What is certain about Mobutu is that he has extensive real estate holdings. According to American diplomats, businessmen and members of Congress, Mobutu owns a 16th-century castle in Valencia, a luxurious townhouse on fashionable Avenue Foch in Paris, a 32-room residence in Lausanne, Switzerland, and estates in Italy, Portugal and several African capitals, including Abidjan, Ivory Coast, and Dakar, Senegal.

Mobutu also constructed a massive palace near his birthplace in far-northeastern Zaire at Gbadolite -- "a Versailles in the jungle," according to one Washington businessman who visited Mobutu there. A high-ranking Western diplomat who served in Zaire and visited the Gbadolite estate described it as "a kind of emerald city of Oz," complete with illuminated fountains and grand marble buildings. To reach the nearly inaccessable spot, Mobutu constructed a four-lane highway.

"I guess he likes homes," said Diane. "There isn't a single head of state in Africa who doesn't have three or four properties overseas." Diane said even Mubutu's most vocal Zairian opponents maintain homes in Europe.

Mobutu is also a big spender, particularly on his trips abroad. In the past, he has reportedly leased French Concordes for his trips, and his entourage usually includes about 100 aides. According to those who have handled past trips, one Mobutu aide is said to carry a suitcase filled with American dollars to settle hotel bills in cash.

Mobutu also was criticized before the House Africa subcommittee in 1982 for using a Zairian government plane to fly a 100-member entourage to Florida for a Disney World vacation. The estimated cost, according to then-chairman Rep. Howard Wolpe (D-Mich.), was $2 million.

It is unclear whether these trips were paid from Mobutu's own funds, Zairian government funds, or both. According to Zaire experts, the line between public and private funds often becomes murky when dealing with Mobutu.

Mobutu's lavish lifestyle is shared by some other African leaders -- the so-called "Big Men" who rule through repression while erecting ostentatious edifices in their own name. The tragedy of Zaire, say Mobutu's many critics, is that a once wealthy country rich with natural resources is now one of Africa's economic basket cases, virtually cut off from outside aid and suffering chronic shortages of everything from food to fuel.

Interviews with Zairian exiles, academics who specialize in Zaire, American diplomats, businessmen and journalists, and a former U.S. intelligence operative in Kinshasa reveal a complex longtime pattern in Mobutu's accumulation of wealth that includes:

Direct rake-offs from state-owned copper, cobalt and diamond mines. The country's giant state copper mining firm, Gecamines, and the state diamond mining firm, MIBA (Miniere de Bakwanga), were described by almost all of the sources as Mobutu's principal "cash cows." One U.S. aid official said, "It's corruption by taking revenues off the top of mineral resources."

Officials of both the World Bank and the U.S. Agency for International Development said that in 1988, about $400 million in revenues from Zaire's mineral exports disappeared and was never accounted for.

Nguza Karl-I-Bond, a onetime prime minister under Mobutu who is now a key opposition leader, testified before a U.S. congressional subcommittee in 1981 that earlier that year about 20,000 tons of copper worth $35 million had been sold privately, with the proceeds to go directly to Mobutu. Karl-I-Bond also told Congress that he knew of chartered aircraft hauling Zairian cobalt and diamonds for sale in Europe, with the money to be directly deposited into Mobutu's personal accounts.

Mobutu's direct control over Zaire's budget and central bank. This power has allowed him to divert hundreds of millions of dollars to his personal accounts or to the office of the president with a simple telephone call, U.S. diplomats and academics and Zairian exiles say. In 1979, a Zairian parliamentary commission openly accused Mobutu of illegally withdrawing Bank of Zaire funds for his own use over a two-year period. Later, in 1981, opposition leader Karl-I-Bond told the U.S. congressional subcommittee that Mobutu had recently ordered the bank to transfer $30 million to his personal bank account abroad.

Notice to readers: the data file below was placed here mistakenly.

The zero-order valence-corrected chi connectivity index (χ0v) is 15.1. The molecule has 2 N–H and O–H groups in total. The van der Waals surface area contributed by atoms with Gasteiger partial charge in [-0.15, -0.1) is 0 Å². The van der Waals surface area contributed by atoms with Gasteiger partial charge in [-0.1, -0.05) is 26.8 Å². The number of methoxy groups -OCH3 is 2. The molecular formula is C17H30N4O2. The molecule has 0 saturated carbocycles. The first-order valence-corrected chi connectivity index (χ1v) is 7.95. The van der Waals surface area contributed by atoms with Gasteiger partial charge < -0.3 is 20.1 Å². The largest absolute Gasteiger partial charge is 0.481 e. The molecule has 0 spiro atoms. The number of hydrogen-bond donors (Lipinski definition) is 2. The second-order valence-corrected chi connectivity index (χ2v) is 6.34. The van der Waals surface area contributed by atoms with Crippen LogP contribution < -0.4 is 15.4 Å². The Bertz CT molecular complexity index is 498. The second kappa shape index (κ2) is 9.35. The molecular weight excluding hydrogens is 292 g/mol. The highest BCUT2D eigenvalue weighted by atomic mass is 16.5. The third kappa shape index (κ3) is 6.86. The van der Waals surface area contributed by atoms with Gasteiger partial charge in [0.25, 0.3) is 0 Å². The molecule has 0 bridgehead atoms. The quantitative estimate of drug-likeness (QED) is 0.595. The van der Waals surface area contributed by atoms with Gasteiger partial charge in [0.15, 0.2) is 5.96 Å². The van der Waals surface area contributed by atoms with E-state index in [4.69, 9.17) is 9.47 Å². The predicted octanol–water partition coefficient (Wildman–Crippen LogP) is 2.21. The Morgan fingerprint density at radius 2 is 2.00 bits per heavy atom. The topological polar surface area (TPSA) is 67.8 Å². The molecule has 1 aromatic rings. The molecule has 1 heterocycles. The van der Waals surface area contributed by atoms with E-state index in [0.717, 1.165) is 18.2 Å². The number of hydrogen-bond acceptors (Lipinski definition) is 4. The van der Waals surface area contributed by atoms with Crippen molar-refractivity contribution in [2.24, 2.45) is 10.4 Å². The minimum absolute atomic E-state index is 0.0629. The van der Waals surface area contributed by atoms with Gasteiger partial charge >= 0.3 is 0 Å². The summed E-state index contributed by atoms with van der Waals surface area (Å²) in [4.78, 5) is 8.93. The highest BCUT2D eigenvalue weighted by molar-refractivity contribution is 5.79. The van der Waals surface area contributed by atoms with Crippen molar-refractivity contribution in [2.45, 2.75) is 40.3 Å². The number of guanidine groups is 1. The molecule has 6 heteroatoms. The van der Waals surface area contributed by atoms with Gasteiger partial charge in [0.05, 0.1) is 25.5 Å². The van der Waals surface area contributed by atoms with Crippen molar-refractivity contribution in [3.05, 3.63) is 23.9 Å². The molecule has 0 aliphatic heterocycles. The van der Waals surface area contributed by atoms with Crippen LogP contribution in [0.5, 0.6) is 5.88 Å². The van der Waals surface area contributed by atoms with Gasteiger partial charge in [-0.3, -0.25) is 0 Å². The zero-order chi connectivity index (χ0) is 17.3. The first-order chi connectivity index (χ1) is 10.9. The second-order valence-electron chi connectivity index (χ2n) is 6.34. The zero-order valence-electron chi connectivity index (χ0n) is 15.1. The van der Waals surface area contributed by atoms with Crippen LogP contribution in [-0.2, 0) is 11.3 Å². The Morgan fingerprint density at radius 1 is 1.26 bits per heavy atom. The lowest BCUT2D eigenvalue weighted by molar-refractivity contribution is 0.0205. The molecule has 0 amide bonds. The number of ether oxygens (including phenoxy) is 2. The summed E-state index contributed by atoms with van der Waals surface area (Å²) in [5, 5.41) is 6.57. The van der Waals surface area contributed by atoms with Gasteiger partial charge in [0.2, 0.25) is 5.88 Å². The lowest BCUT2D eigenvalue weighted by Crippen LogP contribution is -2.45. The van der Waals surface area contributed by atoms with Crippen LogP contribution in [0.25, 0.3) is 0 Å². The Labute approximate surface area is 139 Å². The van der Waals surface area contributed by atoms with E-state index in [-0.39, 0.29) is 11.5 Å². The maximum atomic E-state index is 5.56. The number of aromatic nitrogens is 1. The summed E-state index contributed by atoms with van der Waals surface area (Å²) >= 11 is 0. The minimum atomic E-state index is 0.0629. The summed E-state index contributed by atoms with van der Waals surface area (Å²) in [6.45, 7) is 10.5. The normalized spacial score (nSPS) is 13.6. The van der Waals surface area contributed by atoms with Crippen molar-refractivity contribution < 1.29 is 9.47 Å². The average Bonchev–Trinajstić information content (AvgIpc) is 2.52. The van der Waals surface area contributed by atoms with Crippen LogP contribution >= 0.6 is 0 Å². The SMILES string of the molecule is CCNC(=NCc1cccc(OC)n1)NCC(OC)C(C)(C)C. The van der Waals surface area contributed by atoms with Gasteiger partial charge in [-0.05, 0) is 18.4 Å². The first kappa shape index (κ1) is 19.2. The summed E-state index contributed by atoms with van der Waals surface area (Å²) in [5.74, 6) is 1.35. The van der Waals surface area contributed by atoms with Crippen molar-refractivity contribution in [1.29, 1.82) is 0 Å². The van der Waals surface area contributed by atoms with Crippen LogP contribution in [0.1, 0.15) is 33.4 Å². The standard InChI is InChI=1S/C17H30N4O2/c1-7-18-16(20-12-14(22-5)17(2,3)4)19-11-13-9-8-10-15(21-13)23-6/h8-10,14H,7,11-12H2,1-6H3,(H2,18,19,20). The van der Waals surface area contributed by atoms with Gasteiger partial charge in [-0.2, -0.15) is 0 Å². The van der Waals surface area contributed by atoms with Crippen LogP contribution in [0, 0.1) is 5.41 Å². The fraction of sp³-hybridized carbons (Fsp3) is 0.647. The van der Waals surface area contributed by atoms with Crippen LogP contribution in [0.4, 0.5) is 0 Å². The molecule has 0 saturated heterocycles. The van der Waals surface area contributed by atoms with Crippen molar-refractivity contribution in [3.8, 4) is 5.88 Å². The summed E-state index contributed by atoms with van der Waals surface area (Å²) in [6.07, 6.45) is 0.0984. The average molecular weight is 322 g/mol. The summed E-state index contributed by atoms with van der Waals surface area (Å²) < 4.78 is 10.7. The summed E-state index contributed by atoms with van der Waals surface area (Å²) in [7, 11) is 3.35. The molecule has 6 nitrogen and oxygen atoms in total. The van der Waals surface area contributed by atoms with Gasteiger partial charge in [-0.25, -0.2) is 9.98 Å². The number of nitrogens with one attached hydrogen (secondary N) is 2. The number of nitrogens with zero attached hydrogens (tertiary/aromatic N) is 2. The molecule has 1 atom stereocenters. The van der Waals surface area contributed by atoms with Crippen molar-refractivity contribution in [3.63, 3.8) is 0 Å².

Kickbacks from private businesses to Mobutu's circle. A Western diplomat who has served often in Zaire, once as ambassador, said, "Any business activity there has to include a percentage for the president."

Awarding of official contracts to cronies and family members. One of the main beneficiaries was Mobutu's late cousin, Litho Maboti -- known in Zaire as "Uncle Litho" -- who was able to use Mobutu's sweeping nationalization order of Nov. 30, 1973, called Zairianization, to build up a vast commercial and agricultural empire. One knowledgeable source, citing U.S. intelligence reports, said that when he died sometime in the 1980s, Litho was known to have about $1 billion in a Swiss bank account, but that could not be independently confirmed.

Mobutu also owns extensive land inside his country, accumulating a vast agricultural empire of coffee, tea and rubber plantations after expropriating the lands from their foreign owners under his 1973 Zairianization decree. Many of the seized lands were grouped together and managed under the Mobutu-owned conglomorate known as CELZA (Cultures et Elevages du Zaire).

Political scientist Young, in his 1985 book, "The Rise and Decline of the Zairian State," listed 14 plantations under CELZA employing some 25,000 workers -- making it by 1977 the third-largest employer in the country.

Citing U.S. Agriculture Department statistics, Young showed that CELZA-run plantations accounted for 23 percent of Zaire's cocoa bean production, 26 percent of its rubber and 15 percent of its tea.

According to Young, Mobutu also became the largest shareholder in the Banque du Kinshasa, where all state firms kept their accounts, as well as aquiring "indirect interests in the Zairian operations of ITT-Bell, Fiat, Gulf, Pan Am, Renault, Peugeot, Volkswagen and Unilever."

One example of Mobutu's penchant for setting up dummy companies for profit involves the Panamanian-registered firm Risnelia, which underwrote the gate for the 1974 heavyweight championship bout between Muhammad Ali and George Foreman -- the "Rumble in the Jungle."

According to Zaire scholar Stephen R. Weissman, in a 1974 article in the Nation magazine, the Risnelia company was wholly owned by Mobutu, who took personal control of the fight receipts.

According to Weissman, who interviewed the chairman of Risnelia, the Zairian government paid for the promotion of the fight with public funds, while Mobutu, through the office of the president, was estimated to take 42.5 percent of the fight's gross world receipts.